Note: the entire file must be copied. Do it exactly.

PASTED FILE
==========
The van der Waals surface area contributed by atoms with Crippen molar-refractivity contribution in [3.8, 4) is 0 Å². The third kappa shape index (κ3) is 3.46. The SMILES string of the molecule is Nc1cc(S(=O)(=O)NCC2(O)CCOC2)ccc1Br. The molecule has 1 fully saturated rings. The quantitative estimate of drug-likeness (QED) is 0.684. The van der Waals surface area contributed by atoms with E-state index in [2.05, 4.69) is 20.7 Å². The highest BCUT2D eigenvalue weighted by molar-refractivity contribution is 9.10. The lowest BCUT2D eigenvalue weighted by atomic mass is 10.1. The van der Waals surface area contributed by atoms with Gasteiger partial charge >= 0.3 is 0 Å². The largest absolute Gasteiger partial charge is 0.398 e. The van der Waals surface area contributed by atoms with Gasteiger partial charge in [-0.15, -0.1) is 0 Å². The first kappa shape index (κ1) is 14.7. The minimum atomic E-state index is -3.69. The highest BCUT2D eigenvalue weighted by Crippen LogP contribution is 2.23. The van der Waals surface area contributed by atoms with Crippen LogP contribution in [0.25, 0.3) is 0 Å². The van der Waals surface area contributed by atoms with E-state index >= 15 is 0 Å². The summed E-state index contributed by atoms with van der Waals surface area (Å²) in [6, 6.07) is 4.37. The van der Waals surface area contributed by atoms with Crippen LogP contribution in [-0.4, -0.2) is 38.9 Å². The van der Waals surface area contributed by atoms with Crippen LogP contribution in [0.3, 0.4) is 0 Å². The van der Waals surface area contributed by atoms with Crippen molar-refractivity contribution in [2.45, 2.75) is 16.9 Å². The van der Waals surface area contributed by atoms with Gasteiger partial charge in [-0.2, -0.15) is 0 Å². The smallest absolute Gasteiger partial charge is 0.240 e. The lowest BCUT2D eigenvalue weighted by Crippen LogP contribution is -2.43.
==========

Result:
The van der Waals surface area contributed by atoms with Crippen molar-refractivity contribution in [3.8, 4) is 0 Å². The third kappa shape index (κ3) is 3.46. The SMILES string of the molecule is Nc1cc(S(=O)(=O)NCC2(O)CCOC2)ccc1Br. The molecule has 1 fully saturated rings. The quantitative estimate of drug-likeness (QED) is 0.684. The van der Waals surface area contributed by atoms with E-state index in [2.05, 4.69) is 20.7 Å². The highest BCUT2D eigenvalue weighted by molar-refractivity contribution is 9.10. The lowest BCUT2D eigenvalue weighted by atomic mass is 10.1. The van der Waals surface area contributed by atoms with Gasteiger partial charge >= 0.3 is 0 Å². The largest absolute Gasteiger partial charge is 0.398 e. The van der Waals surface area contributed by atoms with Gasteiger partial charge in [-0.15, -0.1) is 0 Å². The first kappa shape index (κ1) is 14.7. The minimum atomic E-state index is -3.69. The highest BCUT2D eigenvalue weighted by Crippen LogP contribution is 2.23. The van der Waals surface area contributed by atoms with Crippen LogP contribution in [0.25, 0.3) is 0 Å². The van der Waals surface area contributed by atoms with E-state index >= 15 is 0 Å². The summed E-state index contributed by atoms with van der Waals surface area (Å²) in [6, 6.07) is 4.37. The van der Waals surface area contributed by atoms with Crippen LogP contribution in [-0.4, -0.2) is 38.9 Å². The van der Waals surface area contributed by atoms with Crippen LogP contribution in [0.3, 0.4) is 0 Å². The van der Waals surface area contributed by atoms with Crippen molar-refractivity contribution in [2.45, 2.75) is 16.9 Å². The van der Waals surface area contributed by atoms with Gasteiger partial charge in [-0.2, -0.15) is 0 Å². The smallest absolute Gasteiger partial charge is 0.240 e. The lowest BCUT2D eigenvalue weighted by Crippen LogP contribution is -2.43.